Figure 3. The Micellar Structure in Practical Surfactant Formulations

New non-ionic associative thickener for developing clear, high perfume oil surfactant formulations

Commercial non-ionic associative thickeners in the market are hydrophilic polymers with 2 - 4 arms capped with fatty acids such as stearic acid and oleic acid. Examples include- two arms - PEG 150 Distearate, three arms - PEG 200 Hydrogented Glyceryl Palmate, and four arms - PEG-150 Pentarythrityl Tetrastearate and PEG-120 Methyl Glucose Trioleate. These polymers are formulated into liquid product format, so that they can be easily incorporated during the manufacturing. Their commercial trade names are: Glucomate VLT : PEG-120 methyl glucose trioleate (and) propylene glycol (and) water; Antil 200: PEG-200 hydrogenated glyceryl Palmitate (and) PEG-7 glyceryl cocoate; Versathix: PEG-150 Pentaerythrityl Tetrastearate (and) PPG-2 Hydroxyethyl cocamide (and) water; Crothix Liquid: PEG-150 Pentaerythrityl Tetrastearate (and) PEG-6 Caprylic/Capric glyceride (and) water.

Sorbeth-230 Tetraoleate is a new non-ionic associative thickener with six arms, developed for thickening sulfate-free surfactant formulations. It is derived from natural sorbitol with ethylene oxide to have six hydrophilic arms. Subsequent reactions with the natural oleic acid form four hydrophobic interaction oleic groups at the end of the arms. Fig.4 illustrates its molecular structure and the chemical reaction steps. Its trade name is SorbiThix L-100 with an INCI name of Sorbeth-230 tetraoleate (and) Decyl Glucoside (and) Sorbitan Laurate.

Figure 4. Sorbeth-230 Tetraoleate six-arm molecular structure

Fig. 5 demonstrates how non-ionic associative thickeners work to thicken surfactant formulations. They thicken surfactant formulations by bridging surfactant micelles with hydrophobic fatty groups, resulting in a bridged micellar structure that is much larger than the original micelles. Larger bridged micellar structures result in higher viscosities. PEG-150 distearate possesses two arms and two hydrophobic groups and thus can only bridge two surfactant micelles, leading to a small bridged micellar structure with a modest increase in viscosity. This thickener is ineffective in building the viscosity of surfactant formulations with a large number of small micellar structures, such as a non-sulfate surfactant formulation or a sulfate surfactant formulation with many additives. On the other hand, Sorbeth-230 tetraoelate, with six arms and four hydrophobic groups, can develop much larger bridged micellar structures. Hence, it can build up viscosity very efficiently in any surfactant formulation. Overall, the number of arms a non-ionic associative thickener has is directly correlated with the efficiency in which it can build up the viscosity of surfactant formulations. This concept is illustrated in Figure 6.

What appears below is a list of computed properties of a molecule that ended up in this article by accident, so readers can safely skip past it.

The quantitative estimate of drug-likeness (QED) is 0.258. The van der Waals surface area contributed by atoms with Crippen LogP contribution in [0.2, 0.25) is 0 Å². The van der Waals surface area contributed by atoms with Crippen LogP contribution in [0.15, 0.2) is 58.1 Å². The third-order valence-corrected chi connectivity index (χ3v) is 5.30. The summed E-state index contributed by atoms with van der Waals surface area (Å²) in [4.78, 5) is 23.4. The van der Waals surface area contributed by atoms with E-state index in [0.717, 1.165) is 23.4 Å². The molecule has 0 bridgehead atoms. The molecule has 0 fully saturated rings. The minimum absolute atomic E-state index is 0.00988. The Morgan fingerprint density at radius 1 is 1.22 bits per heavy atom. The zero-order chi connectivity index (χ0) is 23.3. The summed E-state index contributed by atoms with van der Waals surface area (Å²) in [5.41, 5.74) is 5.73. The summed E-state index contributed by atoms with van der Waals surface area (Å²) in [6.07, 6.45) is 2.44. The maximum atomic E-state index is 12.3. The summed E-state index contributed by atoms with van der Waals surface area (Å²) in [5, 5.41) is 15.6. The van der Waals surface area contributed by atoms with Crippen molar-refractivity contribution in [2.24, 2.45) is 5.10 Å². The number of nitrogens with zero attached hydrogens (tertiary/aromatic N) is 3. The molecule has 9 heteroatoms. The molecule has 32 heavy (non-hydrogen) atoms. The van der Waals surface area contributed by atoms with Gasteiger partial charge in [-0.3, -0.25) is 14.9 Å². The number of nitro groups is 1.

Figure 5. Thickening Mechanism of Non-ionic Associative Thickeners

A comparison of the viscossity of the same model cleansing formulation in Fig.2 - 20% SLES (70% conc.), 10% Cocamidopropyl Betaine, and 0.1% EDTA at pH 5.5, thickened with a range of the commercial thickeners with different arms numbers two arms- REWOPAL OEG 600 DS A ( PEG-150 Distearate), three-arms- Antil 200 [ PEG-200 Hydrogenated Glyceryl Palmate (and) PEG-7 Glyceryl Cocoate], four- arms- Crothix Liquid [ PEG-150 Pentaerythrityl Tertrastearate (and) PEG-6 Caprylic/capric Glycerides (and) water], and six arms- SorbiThix L100 [Sorbeth-230 tetraoleate (and) Decyl Glucoside (and) Sorbitan Laurate] is shown in Fig. 6. While all formulations are clear, SorbiThix L-100 is clearly the most efficient.

With this new six-arm non-ionic associative thickener, it is now significantly easier to develop a clear personal cleansing formulation with high perfume oil, such as shampoo. Table 1 details three practical shampoo formulation examples, which are clear with 3% perfume oil, from three surfactants: SLES, AOS, and Glutamate.

Figure 6. Effect of # of Arms on Thickening Efficacy

  SLES AOS glutamate

Water

68.4%

68.4%

70.1%

EDTA

0.1%

0.1%

0.1%

Guar Hydroxypropyltrimonium Chloride

0.1%

0.1%

0.1%

Glycerin

1.0%

1.0%

1.0%

Cocamidoproply Betaine ( 35%)

10.0%

10.0%

8.0%

Cocamidopropyl Hydroxylsultaine ( Cola Teric CBS-HP), (50%)

   

4.0%

Decyl Glucosie ( 50%)

 

6.0%

 

Sodium C14-16 Olefin Sulfonate ( 88%)

 

8.0%

 

Sodium Laureth Sulfate ( 70%)

14.0%

   

Sodium Cocoyl Glutamate ( Amisoft CS-11)

   

9.0%

Amodimethicone (and) C11-15 Pareth-7 (and) laureth-9 (and) Glycerin (and) Trideceth. ( Silsoft 253)

1.0%

1.0%

 

Aqua (and) Silicone Quaternium-18 (and) Trideceth-6 (and) Trideceth-12 ( Silsoft Q PMF)

   

1.0%

Sorbeth-230 Teteraolead (and) Decyl Glucoside (and) Sobitan Laurate (SorbiThix L-100)

2.4%

2.4%

3.7%

Perfume oil ( Creative 8661)

3.0%

3.0%

3.0%

Citric acid to pH

5.5

5.5

5.5

Viscosity, cp ~ 10,000